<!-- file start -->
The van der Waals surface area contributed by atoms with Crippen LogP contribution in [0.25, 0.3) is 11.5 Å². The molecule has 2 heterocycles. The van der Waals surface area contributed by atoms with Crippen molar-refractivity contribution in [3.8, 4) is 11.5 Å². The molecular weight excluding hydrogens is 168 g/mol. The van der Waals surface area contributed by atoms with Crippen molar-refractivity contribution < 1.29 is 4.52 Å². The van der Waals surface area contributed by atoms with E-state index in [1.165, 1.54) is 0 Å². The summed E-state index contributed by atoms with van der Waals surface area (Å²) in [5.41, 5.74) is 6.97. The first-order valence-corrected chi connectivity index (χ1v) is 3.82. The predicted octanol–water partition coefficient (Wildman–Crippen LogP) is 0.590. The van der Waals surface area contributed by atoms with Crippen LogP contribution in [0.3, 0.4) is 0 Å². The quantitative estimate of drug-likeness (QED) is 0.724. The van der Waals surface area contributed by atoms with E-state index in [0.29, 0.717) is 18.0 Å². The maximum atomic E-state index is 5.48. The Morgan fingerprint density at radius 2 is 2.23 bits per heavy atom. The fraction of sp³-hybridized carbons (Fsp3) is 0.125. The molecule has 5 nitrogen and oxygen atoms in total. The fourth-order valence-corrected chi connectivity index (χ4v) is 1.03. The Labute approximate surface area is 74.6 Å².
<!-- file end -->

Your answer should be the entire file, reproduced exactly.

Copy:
The van der Waals surface area contributed by atoms with Crippen LogP contribution in [0.25, 0.3) is 11.5 Å². The molecule has 2 heterocycles. The van der Waals surface area contributed by atoms with Crippen molar-refractivity contribution in [3.8, 4) is 11.5 Å². The molecular weight excluding hydrogens is 168 g/mol. The van der Waals surface area contributed by atoms with Crippen molar-refractivity contribution < 1.29 is 4.52 Å². The van der Waals surface area contributed by atoms with E-state index in [1.165, 1.54) is 0 Å². The summed E-state index contributed by atoms with van der Waals surface area (Å²) in [5.41, 5.74) is 6.97. The first-order valence-corrected chi connectivity index (χ1v) is 3.82. The predicted octanol–water partition coefficient (Wildman–Crippen LogP) is 0.590. The van der Waals surface area contributed by atoms with Crippen LogP contribution in [0.3, 0.4) is 0 Å². The quantitative estimate of drug-likeness (QED) is 0.724. The van der Waals surface area contributed by atoms with E-state index in [0.29, 0.717) is 18.0 Å². The maximum atomic E-state index is 5.48. The Morgan fingerprint density at radius 2 is 2.23 bits per heavy atom. The fraction of sp³-hybridized carbons (Fsp3) is 0.125. The molecule has 5 nitrogen and oxygen atoms in total. The fourth-order valence-corrected chi connectivity index (χ4v) is 1.03. The Labute approximate surface area is 74.6 Å².